A version of this article appears in the November/December issue of Extra! Magazine
By September 1, residents of flood-ravaged New Orleans had been trapped for nearly 72 hours in a city with little shelter, food, drinkable water or dry clothing. As much as 80 percent of the city was under water as the Federal Emergency Management Agency seemed unable to respond to the situation. Police and first-responders abandoned their posts, while the National Guard’s efforts were sapped by forces and equipment deployed to Iraq. CNN’s Wolf Blitzer summed up the crisis in the opener to his daily news show, The Situation Room:
Its just after 3 pm in New Orleans, where thousands of people, tens of thousands of people, want to get out right now. They want to get out of the city, but they can’t. The flood waters are there, and there are deadly conditions, including snipers.
Blitzer reiterated this concern about violence throughout the broadcast:
People with guns are opening fire, including on ambulances leaving hospitals…there are still many, many people who are stranded, they can’t get out of their homes, they can’t walk anyplace, A, because its too flooded; B, because its disease-ridden, many of those waters; and C, because its very ugly and violent in many parts of New Orleans.
Preoccupied with broadcasting the bounty of rumors emerging from New Orleans, Blitzer and most corporate news purveyors seemed unable to fulfill one of their primary roles in reporting on the Katrina disaster—that of verifying claims made by sources, whether officials or ordinary people. Responsible, skeptical reporters might have erred on the side of caution, anticipating that a different image of the flooded city would likely emerge once evacuation and rescue procedures finally proceeded.
Indeed, weeks later, the Los Angeles Times (9/27/05) noted that follow-up reporting had discredited most of the wilder reports, including those of pedophilic rape, murder at the Superdome and “roving bands of armed gang members attacking the helpless.” The New Orleans Times-Picayune (9/26/05), in a story headlined “Rumors of Deaths Greatly Exaggerated,” found an official count of only four violent deaths citywide for the entire flood period—a figure it noted was “typical in a city that anticipated more than 200 homicides this year.”
Similarly, Knight Ridder’s wire service (10/2/05) debunked the seminal stories of sniping at rescue vehicles, reporting that “more than a month later, representatives from the Air Force, Coast Guard, Department of Homeland Security and Louisiana Air National Guard say they have yet to confirm a single incident of gunfire at helicopters.” The article put to rest the ambulance-shooting mythologies propagated by the likes of Blitzer, observing that the account from which they germinated was mischaracterized to begin with; the ambulance driver who claimed he was prevented from dropping supplies off at a hospital because of armed crowds on its roof “never went to the hospital, turning back after hearing a warning over military radio.”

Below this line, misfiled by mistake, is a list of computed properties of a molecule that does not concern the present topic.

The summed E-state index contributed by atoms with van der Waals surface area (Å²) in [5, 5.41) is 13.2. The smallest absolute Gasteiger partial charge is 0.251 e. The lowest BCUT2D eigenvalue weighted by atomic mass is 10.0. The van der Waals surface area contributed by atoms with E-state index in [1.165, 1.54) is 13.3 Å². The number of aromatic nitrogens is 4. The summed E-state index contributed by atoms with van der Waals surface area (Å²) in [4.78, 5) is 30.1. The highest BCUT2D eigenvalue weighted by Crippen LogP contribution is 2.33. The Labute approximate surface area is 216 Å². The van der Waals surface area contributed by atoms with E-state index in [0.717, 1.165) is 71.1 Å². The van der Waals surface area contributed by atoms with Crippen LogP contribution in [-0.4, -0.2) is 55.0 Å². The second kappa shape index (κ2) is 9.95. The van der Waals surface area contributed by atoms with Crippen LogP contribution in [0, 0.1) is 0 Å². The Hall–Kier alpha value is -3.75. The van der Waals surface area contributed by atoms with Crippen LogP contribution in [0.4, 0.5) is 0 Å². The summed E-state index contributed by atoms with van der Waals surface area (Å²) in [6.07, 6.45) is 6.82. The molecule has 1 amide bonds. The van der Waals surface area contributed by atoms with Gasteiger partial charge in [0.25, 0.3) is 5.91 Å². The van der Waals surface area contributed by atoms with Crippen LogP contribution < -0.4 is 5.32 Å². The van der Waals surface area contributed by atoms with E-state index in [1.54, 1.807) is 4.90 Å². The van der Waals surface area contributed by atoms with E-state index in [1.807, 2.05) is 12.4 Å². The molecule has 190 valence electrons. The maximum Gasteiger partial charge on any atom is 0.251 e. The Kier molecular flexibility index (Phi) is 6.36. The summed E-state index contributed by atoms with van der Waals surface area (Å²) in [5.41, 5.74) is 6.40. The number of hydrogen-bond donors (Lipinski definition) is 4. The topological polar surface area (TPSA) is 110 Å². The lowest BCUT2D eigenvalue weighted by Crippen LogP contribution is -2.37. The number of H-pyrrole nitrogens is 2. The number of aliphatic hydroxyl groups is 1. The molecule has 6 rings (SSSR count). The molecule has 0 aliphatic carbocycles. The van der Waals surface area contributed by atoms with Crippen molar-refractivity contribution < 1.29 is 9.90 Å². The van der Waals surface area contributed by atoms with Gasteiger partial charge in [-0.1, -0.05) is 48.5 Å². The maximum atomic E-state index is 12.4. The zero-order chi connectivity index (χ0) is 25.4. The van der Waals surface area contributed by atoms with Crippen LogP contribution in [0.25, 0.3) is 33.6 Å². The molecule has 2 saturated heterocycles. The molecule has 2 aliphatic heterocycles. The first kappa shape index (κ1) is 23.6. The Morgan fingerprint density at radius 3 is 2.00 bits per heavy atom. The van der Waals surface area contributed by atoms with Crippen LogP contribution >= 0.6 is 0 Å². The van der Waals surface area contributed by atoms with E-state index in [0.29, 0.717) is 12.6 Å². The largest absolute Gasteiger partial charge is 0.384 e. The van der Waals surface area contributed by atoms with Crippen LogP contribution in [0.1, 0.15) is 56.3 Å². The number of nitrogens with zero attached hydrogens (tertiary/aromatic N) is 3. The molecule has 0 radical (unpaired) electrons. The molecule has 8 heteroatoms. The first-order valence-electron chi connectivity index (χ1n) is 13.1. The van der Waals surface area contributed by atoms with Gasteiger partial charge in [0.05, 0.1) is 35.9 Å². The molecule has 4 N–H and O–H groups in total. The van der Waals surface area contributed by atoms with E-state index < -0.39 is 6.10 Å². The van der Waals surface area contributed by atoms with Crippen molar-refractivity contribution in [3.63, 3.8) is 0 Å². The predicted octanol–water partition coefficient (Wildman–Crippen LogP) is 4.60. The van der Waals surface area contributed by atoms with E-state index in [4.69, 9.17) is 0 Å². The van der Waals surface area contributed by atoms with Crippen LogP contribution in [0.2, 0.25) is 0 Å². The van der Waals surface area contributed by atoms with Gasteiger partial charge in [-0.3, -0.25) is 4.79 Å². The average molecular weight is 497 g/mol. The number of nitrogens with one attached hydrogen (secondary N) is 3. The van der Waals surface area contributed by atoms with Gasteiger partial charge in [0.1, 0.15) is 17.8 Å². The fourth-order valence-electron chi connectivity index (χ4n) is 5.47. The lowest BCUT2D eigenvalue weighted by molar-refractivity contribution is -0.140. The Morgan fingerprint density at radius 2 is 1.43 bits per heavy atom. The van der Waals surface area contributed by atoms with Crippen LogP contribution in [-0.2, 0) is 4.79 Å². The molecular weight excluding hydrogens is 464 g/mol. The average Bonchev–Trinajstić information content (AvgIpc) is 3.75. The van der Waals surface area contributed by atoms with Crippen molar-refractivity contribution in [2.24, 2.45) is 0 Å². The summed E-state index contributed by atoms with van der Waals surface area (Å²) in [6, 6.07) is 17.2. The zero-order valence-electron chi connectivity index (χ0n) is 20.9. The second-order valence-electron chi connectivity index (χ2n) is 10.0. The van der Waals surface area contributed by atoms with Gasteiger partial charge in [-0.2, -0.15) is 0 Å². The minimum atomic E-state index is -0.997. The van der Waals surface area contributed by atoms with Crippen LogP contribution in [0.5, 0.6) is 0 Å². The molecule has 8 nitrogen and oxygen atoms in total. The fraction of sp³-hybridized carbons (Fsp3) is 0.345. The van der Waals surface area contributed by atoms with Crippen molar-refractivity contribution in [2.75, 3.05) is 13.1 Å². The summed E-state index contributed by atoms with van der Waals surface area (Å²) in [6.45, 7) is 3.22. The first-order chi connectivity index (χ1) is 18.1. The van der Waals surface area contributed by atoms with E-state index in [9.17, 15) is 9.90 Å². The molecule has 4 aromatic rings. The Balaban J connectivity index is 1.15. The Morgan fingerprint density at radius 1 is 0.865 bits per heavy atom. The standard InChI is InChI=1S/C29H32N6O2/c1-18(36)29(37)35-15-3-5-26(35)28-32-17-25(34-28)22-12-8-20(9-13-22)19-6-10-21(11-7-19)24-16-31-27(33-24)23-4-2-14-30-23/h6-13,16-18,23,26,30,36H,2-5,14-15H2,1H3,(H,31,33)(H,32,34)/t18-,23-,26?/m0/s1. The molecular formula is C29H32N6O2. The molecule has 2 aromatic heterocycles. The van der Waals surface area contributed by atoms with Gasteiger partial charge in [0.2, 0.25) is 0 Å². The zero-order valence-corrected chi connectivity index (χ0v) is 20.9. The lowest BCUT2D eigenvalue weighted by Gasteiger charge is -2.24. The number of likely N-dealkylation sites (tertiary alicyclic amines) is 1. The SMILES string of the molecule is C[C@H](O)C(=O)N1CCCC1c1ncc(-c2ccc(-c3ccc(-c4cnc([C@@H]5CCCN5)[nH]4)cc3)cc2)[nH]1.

But such documentation was for the future to take care of. CNN and other corporate media had no time to concern themselves with veracity when there were apocalyptic accounts of “looting” to be disseminated, many of them based on New Orleans Mayor Ray Nagin’s frantic description of looters “starting to get closer to heavily populated areas” (AP, 9/1/05). Though much of the actual “loot” being commandeered should have made journalists wary of repeating Nagin’s assertions—disposable diapers were prominently visible in frequently replayed footage—many reporters jumped in feet first.
CNN producer Ben Blake (Lou Dobbs Tonight, 8/31/05) proclaimed New Orleans to be “a city in crisis. . . . The downtown area today around Canal Street has become bedlam” because “looting is widespread.” He expressed bafflement that New Orleans police officers were letting “people take all sorts of things, including shoes that fit them. You can’t take shoes that don’t fit you, but you can take shoes that do fit you.” Blake did not seem to understand why, in a city under as much as 20 feet of heavily contaminated water, dry shoes and clean clothing in general might be considered necessities.
USA Today (9/2/05) similarly reported the opinion of a resident of one of the city’s affluent communities without counterpoint, as she described the stealing of dry shoes as “absurd looting. Shoe boxes are all over the street and old shoes that people had discarded after they’d stolen the new ones.” Unbelievably, the article was headlined, “‘The Looters, They’re Like Cockroaches.’”